Benjamin Katz August 24, 2023

2023 CADCA Graduate Spotlight

Celebrating and Highlighting the Graduates

Curtis: On May 13, 2023 I became a first-generation college student! I graduated cum laude from Franklin and Marshall College in Lancaster, Pennsylvania with a degree in Public Health and Biology. For the upcoming fall I plan on working at Atlantic Health System in New Jersey to further their mission to improve equity throughout the different hospitals and clinics.

Evyenia: I recently graduated Lynnfield High School and I am now off to The University of Massachusetts Amherst in the fall.

Ashok: I graduated from Parkway South High School in Ballwin, Missouri. I will be pursuing a medical school education in tandem with a liberal arts degree at the University of Missouri Kansas.

Maya: I graduated from Division Avenue High School in Levittown, New York. In the fall, I plan on attending the University of Southern California. I am extremely grateful for the opportunity to study mechanical engineering at USC Viterbi on a full merit-based scholarship.

Sofia: I graduated from Division Avenue High School in Levittown, New York, and will be pursuing my bachelor’s degree in Political Science at the University of Central Florida this fall.

Curtis: In 7th grade I joined my community’s coalition, ADAPT, in an effort to combat underage drinking in Orange, New Jersey. We worked diligently to involve different sectors of our community to improve its overall health. Additionally, I became the youth chair for the statewide coalition, NJPN, where we were able to assess the needs of different counties and direct our resources to address their issues.

Evyenia: I got involved by reaching out to find out more about the coalition. When I joined, I found a new home within my community where I could work with others to create impactful change. I was interested in the topics the coalition focused on based on my personal and family experiences.

Ashok: I joined a club known as Teen Voices for Change my Sophomore Year. It was a healthcare advocacy club that was linked to my community’s coalition known as Alliance of Healthy Communities. They sponsored my first Mid-Year, and they connected me to local prevention advocacy groups.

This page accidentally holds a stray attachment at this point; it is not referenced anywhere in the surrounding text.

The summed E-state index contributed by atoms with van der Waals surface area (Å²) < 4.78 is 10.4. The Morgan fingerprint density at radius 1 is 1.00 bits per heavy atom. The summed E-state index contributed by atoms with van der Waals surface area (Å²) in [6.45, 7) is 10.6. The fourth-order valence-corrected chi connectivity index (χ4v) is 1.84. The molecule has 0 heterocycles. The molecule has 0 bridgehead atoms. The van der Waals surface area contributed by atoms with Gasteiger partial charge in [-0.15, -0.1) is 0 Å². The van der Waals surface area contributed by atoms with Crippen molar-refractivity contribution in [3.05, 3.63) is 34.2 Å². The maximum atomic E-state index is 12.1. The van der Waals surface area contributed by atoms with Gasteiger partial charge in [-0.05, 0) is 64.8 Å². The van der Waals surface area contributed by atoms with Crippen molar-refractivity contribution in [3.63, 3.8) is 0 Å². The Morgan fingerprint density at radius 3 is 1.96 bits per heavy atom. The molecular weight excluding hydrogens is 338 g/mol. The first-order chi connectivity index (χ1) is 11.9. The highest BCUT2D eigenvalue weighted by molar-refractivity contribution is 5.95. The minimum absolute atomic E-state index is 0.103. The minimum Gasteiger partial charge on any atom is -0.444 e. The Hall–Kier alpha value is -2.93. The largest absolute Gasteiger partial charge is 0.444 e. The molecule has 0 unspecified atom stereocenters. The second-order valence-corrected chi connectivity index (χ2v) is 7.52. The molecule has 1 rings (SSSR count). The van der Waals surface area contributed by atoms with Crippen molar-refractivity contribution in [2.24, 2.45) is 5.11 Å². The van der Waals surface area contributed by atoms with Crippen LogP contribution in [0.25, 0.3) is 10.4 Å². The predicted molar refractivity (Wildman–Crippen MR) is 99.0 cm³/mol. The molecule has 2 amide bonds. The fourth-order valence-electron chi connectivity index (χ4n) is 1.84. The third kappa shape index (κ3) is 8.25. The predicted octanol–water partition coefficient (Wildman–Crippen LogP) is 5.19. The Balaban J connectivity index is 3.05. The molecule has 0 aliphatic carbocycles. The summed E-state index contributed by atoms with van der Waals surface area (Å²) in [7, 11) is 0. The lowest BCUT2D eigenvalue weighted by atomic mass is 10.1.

Maya: After seeing firsthand how substance misuse can ruin relationships, I became motivated to make my town a safer and more supportive place with invaluable resources to help those struggling. In the summer after ninth grade, I decided to join my local coalition called Levittown Young Organizers United to Help. My friend, Sofia Ferreiro, was a member of L.Y.O.U.T.H. and encouraged me to raise awareness of drug misuse in our community.

Sofia: When I was in middle school, my school’s social worker introduced a few of my classmates and me to the Levittown Community Action Coalition. However, it wasn’t until my freshman year that I had really gotten involved with them.

Curtis: My most memorable experience with CADCA was when we trained youth from different regions in Africa at the ISSUP conference in Nairobi, Kenya. It was inspiring to see what initiatives were being done on a global scale to combat the issues present in these areas. This experience also taught me the importance of being culturally competent and embracing our differences to create population level change.

Evyenia: While I will cherish all of my memories with NYAC and CADCA, I will always remember our Webinar Wednesday Zoom with Dr. Gupta from the ONDCP where we discussed the current fentanyl crisis.

Ashok: One of the most memorable experiences I had with CADCA dealt with the specialized Healthcare Equity track that was hosted the first time I attended Mid-Year. It ended with a capstone research project on how equity must reverberate not through actions but also leadership. It was truly a great opportunity to present to the Mid-Year audience and a CDC director.

Maya: My most memorable experience would be the time I was selected to be a youth representative for SAMHSA’s Prevention Day panel. I was able to discuss pressing topics such as intersectionality at the 2023 CADCA National Leadership Forum Opening Reception. The session entitled “How Identities Intersect and Interact in Prevention Strategies for Youth and Young Adults” allowed me to talk about my prevention work and encourage young adults to learn how intersectionality plays a role in this line of work. It was inspiring to hear the stories of other panel members, and it was a very unique opportunity that I am grateful to have taken part in.

Sofia: My most memorable experience with CADCA had to have been when I spoke at the Drug-Free Kids Dinner in Washington DC. I was truly honored to have just been invited, let alone speak and allow my family to take part and see the work CADCA does. It was a really memorable time and being my family and the people I have worked with for so long all together was simply incredible.

Curtis: The advice I would give to my younger self would be to stay open-minded, humble, and motivated because one conversation you have with someone can be the determining factor in the decisions they make. I would also tell my younger self to continue to advocate for those who cannot advocate for themselves. The battle against substance misuse is not a 1-person journey, but rather it takes a village to truly impact the health of our communities.

Evyenia: I would immediately encourage my younger self to embrace all new experiences to get involved in the community. This way I could hear all different perspectives on topics from a variety of people with different backgrounds.

Ashok: Be vocal! I think it is important to hold opinions about prevention and implementation. Oftentimes, prevention is directed towards youth. However, the implementation often lacks a youth stakeholder. Make it your effort to have a say in what is being done, as you can have an impact on your community.